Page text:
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Bankruptcy Court Rules that “Absent” Owner in Chapter 7 Must Pay, So Long as They Remain Owner

post-petition amounts, and subsequently levied on the debtor’s bank account. Prior to filing the motion, the debtor requested the bankruptcy case be reopened so that she could list the Association as a creditor, since she had failed to provide initial notice to the Association. After the bankruptcy case was reopened, the debtor then filed the motion against the Association, claiming that the subsequent levy was improper. 

2005 Amendments to the Bankruptcy Code
After extensive oral argument, the Court found that the 2005 Amendments to the Bankruptcy Code clearly widened the scope of non-dischargeability under § 523(a)(16). The statute provides that a chapter 7 discharge:                      

“…does not discharge an individual debtor from any debt…for a fee or assessment that becomes due and payable after the order for relief to a membership association with respect to the debtor’s interest in a unit that has condominium ownership…for as long as the debtor or the trustee has a legal, equitable, or possessory ownership interest in such unit, such corporation, or such lot…” (Emph. added).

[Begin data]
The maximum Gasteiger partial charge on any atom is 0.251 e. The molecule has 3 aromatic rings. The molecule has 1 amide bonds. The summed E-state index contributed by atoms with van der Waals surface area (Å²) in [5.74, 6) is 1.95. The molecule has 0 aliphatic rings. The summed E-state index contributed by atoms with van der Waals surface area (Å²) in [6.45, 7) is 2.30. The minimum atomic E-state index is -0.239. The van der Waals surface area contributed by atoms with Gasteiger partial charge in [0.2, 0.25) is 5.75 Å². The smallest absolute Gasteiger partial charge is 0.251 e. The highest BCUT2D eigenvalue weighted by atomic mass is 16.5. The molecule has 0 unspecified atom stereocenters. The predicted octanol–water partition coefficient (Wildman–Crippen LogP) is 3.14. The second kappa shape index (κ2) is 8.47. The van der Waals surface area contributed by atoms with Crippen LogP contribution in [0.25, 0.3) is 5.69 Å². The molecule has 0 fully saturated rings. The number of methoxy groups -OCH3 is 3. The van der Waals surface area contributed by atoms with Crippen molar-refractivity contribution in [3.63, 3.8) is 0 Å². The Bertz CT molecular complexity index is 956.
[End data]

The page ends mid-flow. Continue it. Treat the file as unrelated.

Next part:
As such, the Court ruled that the debtor remained liable for post-petition assessments. 

Know Your Collection Rights in a Bankruptcy Case
Unit owners often feel that once they file a chapter 7 bankruptcy case and vacate the unit that they are free from the duty to pay their assessments to the Association. This decision validates and supports an Association’s efforts to ensure owner payment of these assessments. 

Associations should not “give up” when bankruptcy is filed. When an Association knows its rights, and has counsel experienced in representing Associations vis-à-vis bankrupt owners, it can successfully navigate an owner’s bankruptcy and recover unpaid assessments.

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